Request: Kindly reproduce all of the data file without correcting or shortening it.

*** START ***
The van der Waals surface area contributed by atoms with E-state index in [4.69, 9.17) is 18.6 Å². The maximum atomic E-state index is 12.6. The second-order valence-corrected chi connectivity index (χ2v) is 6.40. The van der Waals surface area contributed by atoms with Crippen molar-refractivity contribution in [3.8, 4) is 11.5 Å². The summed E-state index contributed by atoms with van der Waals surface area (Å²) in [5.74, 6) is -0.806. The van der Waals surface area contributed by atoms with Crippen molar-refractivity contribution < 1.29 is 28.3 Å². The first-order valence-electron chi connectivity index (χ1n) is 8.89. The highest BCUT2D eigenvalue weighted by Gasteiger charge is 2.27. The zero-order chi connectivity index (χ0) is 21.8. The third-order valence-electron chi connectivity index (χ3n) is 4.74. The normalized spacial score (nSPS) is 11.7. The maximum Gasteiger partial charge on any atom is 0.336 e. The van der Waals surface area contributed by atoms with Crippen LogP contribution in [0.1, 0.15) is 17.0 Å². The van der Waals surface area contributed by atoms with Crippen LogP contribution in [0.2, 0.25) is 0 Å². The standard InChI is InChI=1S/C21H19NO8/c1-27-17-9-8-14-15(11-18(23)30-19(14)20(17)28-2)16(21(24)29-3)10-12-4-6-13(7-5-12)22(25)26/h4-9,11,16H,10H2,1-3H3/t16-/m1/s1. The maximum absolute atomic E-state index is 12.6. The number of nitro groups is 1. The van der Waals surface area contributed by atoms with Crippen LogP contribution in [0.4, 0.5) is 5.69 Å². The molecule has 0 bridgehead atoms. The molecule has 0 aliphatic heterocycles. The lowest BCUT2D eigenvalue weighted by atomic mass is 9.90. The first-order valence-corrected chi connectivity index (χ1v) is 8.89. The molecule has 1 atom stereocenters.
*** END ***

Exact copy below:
The van der Waals surface area contributed by atoms with E-state index in [4.69, 9.17) is 18.6 Å². The maximum atomic E-state index is 12.6. The second-order valence-corrected chi connectivity index (χ2v) is 6.40. The van der Waals surface area contributed by atoms with Crippen molar-refractivity contribution in [3.8, 4) is 11.5 Å². The summed E-state index contributed by atoms with van der Waals surface area (Å²) in [5.74, 6) is -0.806. The van der Waals surface area contributed by atoms with Crippen molar-refractivity contribution < 1.29 is 28.3 Å². The first-order valence-electron chi connectivity index (χ1n) is 8.89. The highest BCUT2D eigenvalue weighted by Gasteiger charge is 2.27. The zero-order chi connectivity index (χ0) is 21.8. The third-order valence-electron chi connectivity index (χ3n) is 4.74. The normalized spacial score (nSPS) is 11.7. The maximum Gasteiger partial charge on any atom is 0.336 e. The van der Waals surface area contributed by atoms with Crippen LogP contribution in [0.1, 0.15) is 17.0 Å². The van der Waals surface area contributed by atoms with Crippen LogP contribution in [0.2, 0.25) is 0 Å². The standard InChI is InChI=1S/C21H19NO8/c1-27-17-9-8-14-15(11-18(23)30-19(14)20(17)28-2)16(21(24)29-3)10-12-4-6-13(7-5-12)22(25)26/h4-9,11,16H,10H2,1-3H3/t16-/m1/s1. The maximum absolute atomic E-state index is 12.6. The number of nitro groups is 1. The van der Waals surface area contributed by atoms with Crippen LogP contribution in [0.4, 0.5) is 5.69 Å². The molecule has 0 bridgehead atoms. The molecule has 0 aliphatic heterocycles. The lowest BCUT2D eigenvalue weighted by atomic mass is 9.90. The first-order valence-corrected chi connectivity index (χ1v) is 8.89. The molecule has 1 atom stereocenters.